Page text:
Allowances or Exemptions
Personal exemptions reduce the employee’s taxable income on the employee’s Form 1040 (US Individual Income Tax Return). Withholding allowances free approximately the same amount of wages from income tax withholding and therefore approximate the employee’s tax liability at the end of the year. Exemptions and allowances may be used synonymously.
An employee is entitled to federal withholdingallowances for himself, his spouse, and his dependents. The value of a personal exemption for 2008 for federal income tax purposes is $3,500. The value of the exemption used by upper income persons is reduced and phased out when adjusted gross income reaches specified levels. Check with your tax professional for definitive advice on allowances/exemptions.
Bonus or Supplemental wages are compensation paid to an employee in addition to regular wages and include, but are not limited to, bonuses, commissions, overtime pay, accumulated sick leave, severance pay, awards and prizes, back pay, retroactive wage increases, and payments for nondeductible moving expenses.
Cafeteria plans, or flexible benefit plans, are employee benefit plans, authorized by Internal Revenue Code Section 125, under which employees may choose from among two or more benefits (consisting of cash and qualified benefits) offered by an employer. Employee deductions to fund the benefits are exempt from federal income tax, FICA, and, in some states, state income tax, withholding.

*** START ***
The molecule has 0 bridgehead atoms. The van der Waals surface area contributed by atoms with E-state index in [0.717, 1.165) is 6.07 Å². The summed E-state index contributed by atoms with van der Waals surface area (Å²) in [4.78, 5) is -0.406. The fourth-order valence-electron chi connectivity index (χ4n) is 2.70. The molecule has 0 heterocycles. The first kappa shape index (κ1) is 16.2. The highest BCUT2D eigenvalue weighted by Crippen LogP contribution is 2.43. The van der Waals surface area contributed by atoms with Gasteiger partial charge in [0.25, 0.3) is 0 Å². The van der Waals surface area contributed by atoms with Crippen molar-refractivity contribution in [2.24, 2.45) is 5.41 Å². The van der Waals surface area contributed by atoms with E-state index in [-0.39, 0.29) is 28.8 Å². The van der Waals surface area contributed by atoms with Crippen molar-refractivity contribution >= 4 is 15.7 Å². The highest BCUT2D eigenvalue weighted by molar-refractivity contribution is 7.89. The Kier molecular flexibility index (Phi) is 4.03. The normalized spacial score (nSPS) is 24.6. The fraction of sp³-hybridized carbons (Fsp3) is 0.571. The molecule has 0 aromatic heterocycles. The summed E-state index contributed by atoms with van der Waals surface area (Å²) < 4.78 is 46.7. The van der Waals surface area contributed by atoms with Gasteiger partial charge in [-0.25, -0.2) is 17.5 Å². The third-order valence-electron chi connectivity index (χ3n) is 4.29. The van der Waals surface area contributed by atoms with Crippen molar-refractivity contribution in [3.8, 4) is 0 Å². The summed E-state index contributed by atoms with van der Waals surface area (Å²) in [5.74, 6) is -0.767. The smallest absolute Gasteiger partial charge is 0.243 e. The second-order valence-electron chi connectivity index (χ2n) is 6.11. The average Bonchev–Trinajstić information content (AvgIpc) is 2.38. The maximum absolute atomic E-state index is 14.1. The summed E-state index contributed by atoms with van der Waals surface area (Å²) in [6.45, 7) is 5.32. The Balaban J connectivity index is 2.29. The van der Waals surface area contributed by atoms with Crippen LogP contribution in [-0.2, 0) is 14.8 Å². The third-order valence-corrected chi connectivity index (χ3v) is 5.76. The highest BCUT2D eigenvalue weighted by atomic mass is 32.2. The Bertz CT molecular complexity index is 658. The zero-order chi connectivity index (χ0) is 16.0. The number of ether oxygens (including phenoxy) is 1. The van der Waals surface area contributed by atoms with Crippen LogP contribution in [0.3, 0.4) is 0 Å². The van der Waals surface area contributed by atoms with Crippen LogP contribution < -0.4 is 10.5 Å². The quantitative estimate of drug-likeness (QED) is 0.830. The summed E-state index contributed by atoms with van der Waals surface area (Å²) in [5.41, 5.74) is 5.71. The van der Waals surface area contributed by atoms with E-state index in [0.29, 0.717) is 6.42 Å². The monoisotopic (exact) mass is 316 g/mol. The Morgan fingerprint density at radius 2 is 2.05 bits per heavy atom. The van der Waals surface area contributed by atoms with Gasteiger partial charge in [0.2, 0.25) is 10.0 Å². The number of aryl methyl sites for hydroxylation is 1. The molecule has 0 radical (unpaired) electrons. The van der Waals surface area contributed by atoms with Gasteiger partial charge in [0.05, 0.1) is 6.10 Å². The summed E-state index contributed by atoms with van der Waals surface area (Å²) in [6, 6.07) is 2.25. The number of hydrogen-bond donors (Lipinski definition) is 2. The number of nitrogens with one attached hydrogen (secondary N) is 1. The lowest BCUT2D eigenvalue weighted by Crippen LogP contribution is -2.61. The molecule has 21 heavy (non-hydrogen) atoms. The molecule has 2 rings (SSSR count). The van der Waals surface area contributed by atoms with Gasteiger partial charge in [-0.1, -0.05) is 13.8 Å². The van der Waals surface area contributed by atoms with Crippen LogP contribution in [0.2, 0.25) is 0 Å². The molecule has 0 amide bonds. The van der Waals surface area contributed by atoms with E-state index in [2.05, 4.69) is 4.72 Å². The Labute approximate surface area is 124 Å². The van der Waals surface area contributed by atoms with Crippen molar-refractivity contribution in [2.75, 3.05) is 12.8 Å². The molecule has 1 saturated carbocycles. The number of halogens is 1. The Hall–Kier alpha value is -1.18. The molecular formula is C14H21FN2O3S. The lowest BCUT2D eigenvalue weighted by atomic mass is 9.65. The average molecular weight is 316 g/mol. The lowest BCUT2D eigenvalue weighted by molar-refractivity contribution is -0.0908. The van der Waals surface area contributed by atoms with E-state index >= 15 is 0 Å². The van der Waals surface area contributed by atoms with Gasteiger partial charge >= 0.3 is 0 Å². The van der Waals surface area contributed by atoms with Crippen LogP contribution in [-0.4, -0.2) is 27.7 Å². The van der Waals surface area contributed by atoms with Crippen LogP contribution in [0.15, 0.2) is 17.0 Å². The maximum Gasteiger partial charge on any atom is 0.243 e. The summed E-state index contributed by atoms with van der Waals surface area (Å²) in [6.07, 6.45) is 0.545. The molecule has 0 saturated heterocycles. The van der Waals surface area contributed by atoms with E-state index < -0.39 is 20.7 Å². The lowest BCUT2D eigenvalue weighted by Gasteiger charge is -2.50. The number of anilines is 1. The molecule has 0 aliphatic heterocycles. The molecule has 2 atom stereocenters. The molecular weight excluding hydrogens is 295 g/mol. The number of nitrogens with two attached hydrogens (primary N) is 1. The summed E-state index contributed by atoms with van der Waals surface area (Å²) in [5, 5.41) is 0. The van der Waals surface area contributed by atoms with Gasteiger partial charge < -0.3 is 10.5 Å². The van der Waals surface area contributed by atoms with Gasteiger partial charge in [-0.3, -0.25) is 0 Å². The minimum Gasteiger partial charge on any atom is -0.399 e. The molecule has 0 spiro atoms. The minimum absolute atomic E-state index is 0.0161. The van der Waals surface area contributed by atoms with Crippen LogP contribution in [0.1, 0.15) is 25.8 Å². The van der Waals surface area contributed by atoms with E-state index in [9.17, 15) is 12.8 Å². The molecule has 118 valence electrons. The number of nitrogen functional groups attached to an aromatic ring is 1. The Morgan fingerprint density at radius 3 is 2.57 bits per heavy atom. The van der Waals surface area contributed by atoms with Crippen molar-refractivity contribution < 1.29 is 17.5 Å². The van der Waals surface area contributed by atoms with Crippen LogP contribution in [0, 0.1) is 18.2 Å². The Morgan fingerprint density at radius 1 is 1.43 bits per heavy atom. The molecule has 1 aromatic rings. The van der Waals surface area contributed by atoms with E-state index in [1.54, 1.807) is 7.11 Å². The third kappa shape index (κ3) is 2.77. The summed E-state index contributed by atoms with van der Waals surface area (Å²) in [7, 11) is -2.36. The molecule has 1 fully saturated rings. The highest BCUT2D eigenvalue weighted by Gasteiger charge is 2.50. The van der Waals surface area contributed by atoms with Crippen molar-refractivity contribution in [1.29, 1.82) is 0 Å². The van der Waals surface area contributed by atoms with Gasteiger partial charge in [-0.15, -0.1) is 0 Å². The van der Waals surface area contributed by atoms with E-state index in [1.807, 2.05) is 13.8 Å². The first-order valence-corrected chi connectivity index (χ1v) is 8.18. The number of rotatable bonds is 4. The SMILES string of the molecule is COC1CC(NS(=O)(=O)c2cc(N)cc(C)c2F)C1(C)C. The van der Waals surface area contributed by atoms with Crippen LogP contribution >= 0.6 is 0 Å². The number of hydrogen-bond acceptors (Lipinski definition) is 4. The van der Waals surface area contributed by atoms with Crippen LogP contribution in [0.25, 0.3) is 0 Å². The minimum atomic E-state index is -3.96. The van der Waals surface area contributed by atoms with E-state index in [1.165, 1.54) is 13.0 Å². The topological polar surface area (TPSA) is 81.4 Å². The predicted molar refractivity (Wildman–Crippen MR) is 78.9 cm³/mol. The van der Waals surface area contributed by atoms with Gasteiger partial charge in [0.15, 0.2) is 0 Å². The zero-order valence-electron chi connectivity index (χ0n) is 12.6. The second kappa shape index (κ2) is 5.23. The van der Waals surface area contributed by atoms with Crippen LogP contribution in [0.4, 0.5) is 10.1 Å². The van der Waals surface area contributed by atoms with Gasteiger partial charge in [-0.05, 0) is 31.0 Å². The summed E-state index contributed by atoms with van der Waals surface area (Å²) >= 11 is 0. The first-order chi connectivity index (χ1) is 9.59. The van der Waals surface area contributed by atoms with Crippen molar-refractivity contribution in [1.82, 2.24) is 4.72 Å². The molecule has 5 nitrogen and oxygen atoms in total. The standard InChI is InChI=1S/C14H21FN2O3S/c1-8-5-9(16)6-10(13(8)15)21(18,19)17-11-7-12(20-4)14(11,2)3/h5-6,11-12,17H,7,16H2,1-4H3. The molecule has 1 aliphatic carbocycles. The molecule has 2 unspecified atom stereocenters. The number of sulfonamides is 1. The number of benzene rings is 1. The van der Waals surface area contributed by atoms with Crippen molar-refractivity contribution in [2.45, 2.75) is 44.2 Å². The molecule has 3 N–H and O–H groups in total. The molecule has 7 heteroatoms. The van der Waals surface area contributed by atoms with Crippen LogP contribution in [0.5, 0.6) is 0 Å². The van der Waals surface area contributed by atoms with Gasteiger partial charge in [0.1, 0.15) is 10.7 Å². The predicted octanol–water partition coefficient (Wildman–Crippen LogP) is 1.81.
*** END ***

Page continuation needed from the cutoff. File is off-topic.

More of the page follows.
Benefits that may be offered under a cafeteria plan include accident and health insurance, dependent care assistance, group legal services, group term life insurance (although life insurance in excess of $50,000 is includible in gross income), and additional vacation days.
An amount that is or may be subtracted from an employee’s paycheck. They can be taken pre-tax or after tax depending on the type of deduction. The employee must agree to have deductions withheld from their paycheck.
Deferred compensation plans are employee benefit plans, under which employees may contribute a percentage of wages to tax deferred savings plans rather than receive the amounts as current compensation. The most commonly used deferred compensation plan is the 401(k) plan.
Employee contributions to 401(k) plans are exempt from federal income tax and, in some states, state income tax withholding but are not exempt from FICA withholding. Employer contributions, made on behalf of the employee, are also exempt from federal income tax withholding. Contributions and earnings accumulate tax free until distributed to the employee at retirement.
The maximum amount that an employee can elect to defer for 2008 under a 401(k) plan in which the employee participates is $15,500. The limit is adjusted annually for inflation. There are “catch-up” provisions available for employees over the age of 50. Check with your plan administrator for details. The amount that an employee may actually defer, however, is usually lower as typical plan terms limit contributions to the lower of a specified percentage of current wages or the statutory maximum.